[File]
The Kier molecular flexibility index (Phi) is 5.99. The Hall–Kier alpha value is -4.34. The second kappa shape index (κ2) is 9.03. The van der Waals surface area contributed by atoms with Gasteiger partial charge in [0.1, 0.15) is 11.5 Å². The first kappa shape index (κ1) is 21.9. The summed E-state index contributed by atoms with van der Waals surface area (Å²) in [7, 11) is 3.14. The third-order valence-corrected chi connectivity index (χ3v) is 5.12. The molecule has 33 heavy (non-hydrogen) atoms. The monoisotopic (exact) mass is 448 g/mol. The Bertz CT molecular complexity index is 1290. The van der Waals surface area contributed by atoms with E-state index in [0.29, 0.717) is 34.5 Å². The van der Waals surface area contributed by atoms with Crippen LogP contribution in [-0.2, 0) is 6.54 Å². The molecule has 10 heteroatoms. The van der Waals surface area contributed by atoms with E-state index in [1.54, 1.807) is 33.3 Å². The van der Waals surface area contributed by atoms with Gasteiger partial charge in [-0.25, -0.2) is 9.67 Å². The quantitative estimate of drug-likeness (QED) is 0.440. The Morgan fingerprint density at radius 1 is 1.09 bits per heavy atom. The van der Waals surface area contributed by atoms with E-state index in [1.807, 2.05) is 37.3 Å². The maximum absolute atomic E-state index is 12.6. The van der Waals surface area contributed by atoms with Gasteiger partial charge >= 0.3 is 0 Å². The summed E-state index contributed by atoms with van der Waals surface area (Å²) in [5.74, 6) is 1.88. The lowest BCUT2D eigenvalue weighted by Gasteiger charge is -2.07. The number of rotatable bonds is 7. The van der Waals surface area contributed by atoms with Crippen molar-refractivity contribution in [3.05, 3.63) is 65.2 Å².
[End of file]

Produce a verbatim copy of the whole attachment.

The Kier molecular flexibility index (Phi) is 5.99. The Hall–Kier alpha value is -4.34. The second kappa shape index (κ2) is 9.03. The van der Waals surface area contributed by atoms with Gasteiger partial charge in [0.1, 0.15) is 11.5 Å². The first kappa shape index (κ1) is 21.9. The summed E-state index contributed by atoms with van der Waals surface area (Å²) in [7, 11) is 3.14. The third-order valence-corrected chi connectivity index (χ3v) is 5.12. The molecule has 33 heavy (non-hydrogen) atoms. The monoisotopic (exact) mass is 448 g/mol. The Bertz CT molecular complexity index is 1290. The van der Waals surface area contributed by atoms with E-state index in [0.29, 0.717) is 34.5 Å². The van der Waals surface area contributed by atoms with Crippen LogP contribution in [-0.2, 0) is 6.54 Å². The molecule has 10 heteroatoms. The van der Waals surface area contributed by atoms with E-state index in [1.54, 1.807) is 33.3 Å². The van der Waals surface area contributed by atoms with Gasteiger partial charge in [-0.25, -0.2) is 9.67 Å². The quantitative estimate of drug-likeness (QED) is 0.440. The Morgan fingerprint density at radius 1 is 1.09 bits per heavy atom. The van der Waals surface area contributed by atoms with E-state index in [1.807, 2.05) is 37.3 Å². The maximum absolute atomic E-state index is 12.6. The van der Waals surface area contributed by atoms with Gasteiger partial charge >= 0.3 is 0 Å². The summed E-state index contributed by atoms with van der Waals surface area (Å²) in [5.74, 6) is 1.88. The lowest BCUT2D eigenvalue weighted by Gasteiger charge is -2.07. The number of rotatable bonds is 7. The van der Waals surface area contributed by atoms with Crippen molar-refractivity contribution in [3.05, 3.63) is 65.2 Å².